Quoting Wangari Maathai, “We owe it to ourselves and to the next generation to conserve the environment so that we can bequeath our children a sustainable world that benefits all.” We talk about life almost all the time but how much are we really doing to sustain it for future generations?
The United Nation’s SDG 15 -Life on Land aims to Protect, restore and promote sustainable use of terrestrial ecosystems, sustainably manage forests, combat desertification, and halt and reverse land degradation and halt biodiversity loss. The goal helps looking after our planet, the forests, the trees and the animals. And not just to preserve the beauty of nature but also because as humans we also rely on these for our survival.
We have lost over 12 million hectares of forest every year from 2000 to 2010. A significant loss of forest cover has been caused due to the expansion of commercial agriculture, mainly large-scale farming. All of these damages to the environment comes at a great cost as when these forests get lost through deforestation, biodiversity is also lost which leads to low crop productivity and value.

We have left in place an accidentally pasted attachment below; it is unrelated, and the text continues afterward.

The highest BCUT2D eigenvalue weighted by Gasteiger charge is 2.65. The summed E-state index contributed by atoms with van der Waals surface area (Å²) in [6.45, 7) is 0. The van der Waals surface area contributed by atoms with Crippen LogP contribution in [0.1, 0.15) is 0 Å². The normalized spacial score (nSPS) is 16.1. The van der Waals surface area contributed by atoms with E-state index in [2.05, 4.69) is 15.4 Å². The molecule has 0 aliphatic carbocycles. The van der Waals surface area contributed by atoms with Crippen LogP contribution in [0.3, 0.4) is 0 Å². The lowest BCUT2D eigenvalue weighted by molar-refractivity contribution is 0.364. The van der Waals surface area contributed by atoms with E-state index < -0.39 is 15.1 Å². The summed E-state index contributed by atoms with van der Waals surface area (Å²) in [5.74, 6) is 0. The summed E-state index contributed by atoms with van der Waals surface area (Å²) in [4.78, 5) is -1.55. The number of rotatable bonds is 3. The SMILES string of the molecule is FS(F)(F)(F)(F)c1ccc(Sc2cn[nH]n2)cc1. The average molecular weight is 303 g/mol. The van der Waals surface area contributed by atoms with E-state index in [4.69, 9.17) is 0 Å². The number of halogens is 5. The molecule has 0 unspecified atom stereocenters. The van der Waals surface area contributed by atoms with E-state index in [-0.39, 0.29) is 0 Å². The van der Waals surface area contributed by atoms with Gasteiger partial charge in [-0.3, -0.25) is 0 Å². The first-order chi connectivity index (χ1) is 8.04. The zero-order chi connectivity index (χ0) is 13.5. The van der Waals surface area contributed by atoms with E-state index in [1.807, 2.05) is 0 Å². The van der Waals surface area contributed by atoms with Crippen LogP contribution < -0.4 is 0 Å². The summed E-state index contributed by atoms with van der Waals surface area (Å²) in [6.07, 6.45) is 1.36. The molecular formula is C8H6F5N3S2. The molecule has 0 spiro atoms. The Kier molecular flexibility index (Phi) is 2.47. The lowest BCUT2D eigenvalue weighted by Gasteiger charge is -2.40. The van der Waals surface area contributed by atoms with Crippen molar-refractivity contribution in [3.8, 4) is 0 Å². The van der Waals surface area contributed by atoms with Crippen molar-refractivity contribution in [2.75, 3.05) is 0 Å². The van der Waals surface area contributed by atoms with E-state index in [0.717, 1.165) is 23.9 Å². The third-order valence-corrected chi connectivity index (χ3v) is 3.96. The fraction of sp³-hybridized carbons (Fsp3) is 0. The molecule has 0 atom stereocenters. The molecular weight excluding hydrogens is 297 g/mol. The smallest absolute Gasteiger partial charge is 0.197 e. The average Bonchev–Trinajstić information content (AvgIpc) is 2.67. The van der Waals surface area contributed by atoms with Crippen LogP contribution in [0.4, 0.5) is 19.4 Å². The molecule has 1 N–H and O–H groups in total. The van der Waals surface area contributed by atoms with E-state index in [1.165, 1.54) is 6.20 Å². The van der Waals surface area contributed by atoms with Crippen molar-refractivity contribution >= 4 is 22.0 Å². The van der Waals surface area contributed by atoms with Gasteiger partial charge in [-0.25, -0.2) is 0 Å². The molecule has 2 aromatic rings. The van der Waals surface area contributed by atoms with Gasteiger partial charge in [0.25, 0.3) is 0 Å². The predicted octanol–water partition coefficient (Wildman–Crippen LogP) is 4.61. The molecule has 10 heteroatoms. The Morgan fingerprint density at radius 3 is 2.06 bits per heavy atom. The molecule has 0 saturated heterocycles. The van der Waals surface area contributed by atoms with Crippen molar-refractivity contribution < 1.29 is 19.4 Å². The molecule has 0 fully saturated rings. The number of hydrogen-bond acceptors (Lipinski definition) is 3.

This also massively leads to the increase of climate change and the negative effects of climate change are known to all. So far only 14% of coastal marine and terrestrial areas have been managed to be safeguarded but that is definitely not enough. Conservation has to be taken more seriously as this impact the living of millions of people.
The small choices that individuals make have a large impact because it is personal consumption that drives development, which in turn uses and pollutes nature. We can thus support the cause by carefully choosing the products we buy and the government policies these support. The government and the company has a responsibility to lead and inform the people but at the end of the day, it is us who make our own individual choices each day that is bound to make a difference.
It is also time we stand up to sustain natural habitat in order to see an effective widespread change.